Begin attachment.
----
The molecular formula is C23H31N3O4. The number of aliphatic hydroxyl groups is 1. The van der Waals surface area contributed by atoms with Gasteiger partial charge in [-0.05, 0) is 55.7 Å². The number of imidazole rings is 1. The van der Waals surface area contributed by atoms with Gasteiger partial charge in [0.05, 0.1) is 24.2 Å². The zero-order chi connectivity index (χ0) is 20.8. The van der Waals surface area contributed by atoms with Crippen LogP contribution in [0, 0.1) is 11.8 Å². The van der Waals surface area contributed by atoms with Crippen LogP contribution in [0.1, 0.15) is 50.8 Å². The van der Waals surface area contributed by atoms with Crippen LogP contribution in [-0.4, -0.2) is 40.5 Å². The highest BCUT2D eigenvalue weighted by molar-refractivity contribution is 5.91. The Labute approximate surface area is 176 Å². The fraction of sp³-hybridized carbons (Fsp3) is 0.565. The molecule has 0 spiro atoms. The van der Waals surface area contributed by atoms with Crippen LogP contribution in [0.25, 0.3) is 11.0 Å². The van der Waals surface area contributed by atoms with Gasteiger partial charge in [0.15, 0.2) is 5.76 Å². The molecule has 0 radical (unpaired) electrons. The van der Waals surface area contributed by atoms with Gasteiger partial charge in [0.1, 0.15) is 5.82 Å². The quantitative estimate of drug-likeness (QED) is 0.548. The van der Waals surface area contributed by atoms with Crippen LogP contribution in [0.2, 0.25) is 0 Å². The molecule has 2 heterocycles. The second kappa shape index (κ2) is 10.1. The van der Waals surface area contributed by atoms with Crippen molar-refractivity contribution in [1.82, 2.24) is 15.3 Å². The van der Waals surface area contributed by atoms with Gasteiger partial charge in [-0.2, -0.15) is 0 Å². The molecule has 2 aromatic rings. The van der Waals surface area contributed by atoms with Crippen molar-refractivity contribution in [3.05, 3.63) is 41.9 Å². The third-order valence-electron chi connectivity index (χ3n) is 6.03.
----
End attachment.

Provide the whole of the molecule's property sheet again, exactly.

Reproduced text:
The molecular formula is C23H31N3O4. The number of aliphatic hydroxyl groups is 1. The van der Waals surface area contributed by atoms with Gasteiger partial charge in [-0.05, 0) is 55.7 Å². The number of imidazole rings is 1. The van der Waals surface area contributed by atoms with Gasteiger partial charge in [0.05, 0.1) is 24.2 Å². The zero-order chi connectivity index (χ0) is 20.8. The van der Waals surface area contributed by atoms with Crippen LogP contribution in [0, 0.1) is 11.8 Å². The van der Waals surface area contributed by atoms with Crippen LogP contribution in [0.1, 0.15) is 50.8 Å². The van der Waals surface area contributed by atoms with Crippen LogP contribution in [-0.4, -0.2) is 40.5 Å². The highest BCUT2D eigenvalue weighted by molar-refractivity contribution is 5.91. The Labute approximate surface area is 176 Å². The fraction of sp³-hybridized carbons (Fsp3) is 0.565. The molecule has 0 spiro atoms. The van der Waals surface area contributed by atoms with Crippen LogP contribution in [0.25, 0.3) is 11.0 Å². The van der Waals surface area contributed by atoms with Gasteiger partial charge in [0.15, 0.2) is 5.76 Å². The molecule has 0 radical (unpaired) electrons. The van der Waals surface area contributed by atoms with Gasteiger partial charge in [0.1, 0.15) is 5.82 Å². The quantitative estimate of drug-likeness (QED) is 0.548. The van der Waals surface area contributed by atoms with Crippen LogP contribution in [0.2, 0.25) is 0 Å². The molecule has 2 heterocycles. The second kappa shape index (κ2) is 10.1. The van der Waals surface area contributed by atoms with Crippen molar-refractivity contribution in [1.82, 2.24) is 15.3 Å². The van der Waals surface area contributed by atoms with Gasteiger partial charge in [-0.2, -0.15) is 0 Å². The molecule has 2 aromatic rings. The van der Waals surface area contributed by atoms with Crippen molar-refractivity contribution in [3.05, 3.63) is 41.9 Å². The third-order valence-electron chi connectivity index (χ3n) is 6.03.